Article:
CIVIL ENGINEERING 365 ALL ABOUT CIVIL ENGINEERING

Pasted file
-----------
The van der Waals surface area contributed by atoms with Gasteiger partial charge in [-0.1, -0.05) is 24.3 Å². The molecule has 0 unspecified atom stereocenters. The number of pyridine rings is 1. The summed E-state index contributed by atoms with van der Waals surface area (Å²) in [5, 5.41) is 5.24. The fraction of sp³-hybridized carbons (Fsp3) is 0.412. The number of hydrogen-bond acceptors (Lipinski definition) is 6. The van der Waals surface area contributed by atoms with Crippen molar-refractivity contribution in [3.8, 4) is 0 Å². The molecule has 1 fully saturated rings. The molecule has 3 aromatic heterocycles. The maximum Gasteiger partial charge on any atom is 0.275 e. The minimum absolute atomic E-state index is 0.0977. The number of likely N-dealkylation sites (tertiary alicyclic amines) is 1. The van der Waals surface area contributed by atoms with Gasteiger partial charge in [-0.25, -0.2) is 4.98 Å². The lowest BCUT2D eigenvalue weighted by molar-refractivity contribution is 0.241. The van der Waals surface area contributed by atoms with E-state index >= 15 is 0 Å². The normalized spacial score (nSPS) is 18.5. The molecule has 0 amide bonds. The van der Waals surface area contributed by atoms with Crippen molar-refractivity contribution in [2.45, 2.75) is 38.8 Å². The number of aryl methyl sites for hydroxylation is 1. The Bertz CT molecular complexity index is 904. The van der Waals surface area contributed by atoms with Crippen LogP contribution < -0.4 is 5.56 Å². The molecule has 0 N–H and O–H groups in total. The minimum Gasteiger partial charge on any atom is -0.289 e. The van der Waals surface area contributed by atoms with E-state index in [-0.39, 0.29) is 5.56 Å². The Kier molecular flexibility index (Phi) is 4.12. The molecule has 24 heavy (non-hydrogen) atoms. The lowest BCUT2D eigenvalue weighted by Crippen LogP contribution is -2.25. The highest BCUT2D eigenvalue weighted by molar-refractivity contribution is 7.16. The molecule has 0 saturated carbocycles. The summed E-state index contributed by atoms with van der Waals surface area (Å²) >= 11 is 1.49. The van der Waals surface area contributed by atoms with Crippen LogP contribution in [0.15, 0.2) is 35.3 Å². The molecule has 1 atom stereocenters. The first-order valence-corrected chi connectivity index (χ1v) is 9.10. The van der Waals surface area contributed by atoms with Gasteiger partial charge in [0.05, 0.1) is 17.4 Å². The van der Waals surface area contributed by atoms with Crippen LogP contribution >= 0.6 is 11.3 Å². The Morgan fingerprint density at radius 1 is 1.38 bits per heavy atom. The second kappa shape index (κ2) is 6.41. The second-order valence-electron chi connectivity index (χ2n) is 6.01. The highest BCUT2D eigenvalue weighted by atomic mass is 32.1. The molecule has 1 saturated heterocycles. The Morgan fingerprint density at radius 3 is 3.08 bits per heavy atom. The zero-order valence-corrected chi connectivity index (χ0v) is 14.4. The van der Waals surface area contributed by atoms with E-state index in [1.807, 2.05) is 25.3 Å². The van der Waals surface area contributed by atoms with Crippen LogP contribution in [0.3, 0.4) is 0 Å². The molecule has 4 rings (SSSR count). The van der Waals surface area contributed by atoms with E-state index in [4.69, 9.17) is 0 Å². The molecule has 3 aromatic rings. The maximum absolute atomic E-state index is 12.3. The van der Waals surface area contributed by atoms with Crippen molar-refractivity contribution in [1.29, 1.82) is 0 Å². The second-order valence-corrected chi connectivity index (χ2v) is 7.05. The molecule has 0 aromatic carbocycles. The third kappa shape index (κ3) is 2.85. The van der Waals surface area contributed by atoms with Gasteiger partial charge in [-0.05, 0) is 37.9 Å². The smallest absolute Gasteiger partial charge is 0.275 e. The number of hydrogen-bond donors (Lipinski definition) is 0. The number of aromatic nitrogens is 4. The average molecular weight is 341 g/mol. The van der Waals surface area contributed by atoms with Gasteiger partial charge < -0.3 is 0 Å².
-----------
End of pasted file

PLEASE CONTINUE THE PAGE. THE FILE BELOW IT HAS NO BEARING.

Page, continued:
AbstractOil–water emulsion discharge or reuse is a major problem for the environment and ecological systems. This discharge cannot mix with fresh water, owing to the high oil content, total dissolved solids, and chemical oxygen demand (COD). Membrane separation is a unique process to reprocess oily wastewater. The membrane has additional advantages compared with other commercial processes, such as adsorption, distillation, and centrifugation, for example, less energy requirement, no addition of chemicals, and a reduction of the COD to within permissible limits. Transient flux decline and foulant deposition during the operating time are the main drawbacks of the membrane separation process. Transient flux decline could be minimized by using a cross-flow setup. In a cross-flow filtration unit, the cell consists of a flat sheet comprising a polyamide membrane with pore diameters under the microfiltration range. During experiments, the membrane was first fouled, and the fouled membrane was cleaned using a cleaning agent. The membrane fouling experiment was conducted at a 138-kPa transmembrane pressure (TMP) difference in the laminar flow zone. The membrane cleaning operation was essential to recover the initial hydraulic membrane permeability. Deionized water, the anionic surfactant [i.e., sodium dodecyl sulfate (SDS)], and the chelating agent [i.e., ethylenediaminetetraacetic acid (EDTA)], were used to recover the original flux value. A thorough study was conducted into how the membrane performance was improved with variation of chemical agent doses.



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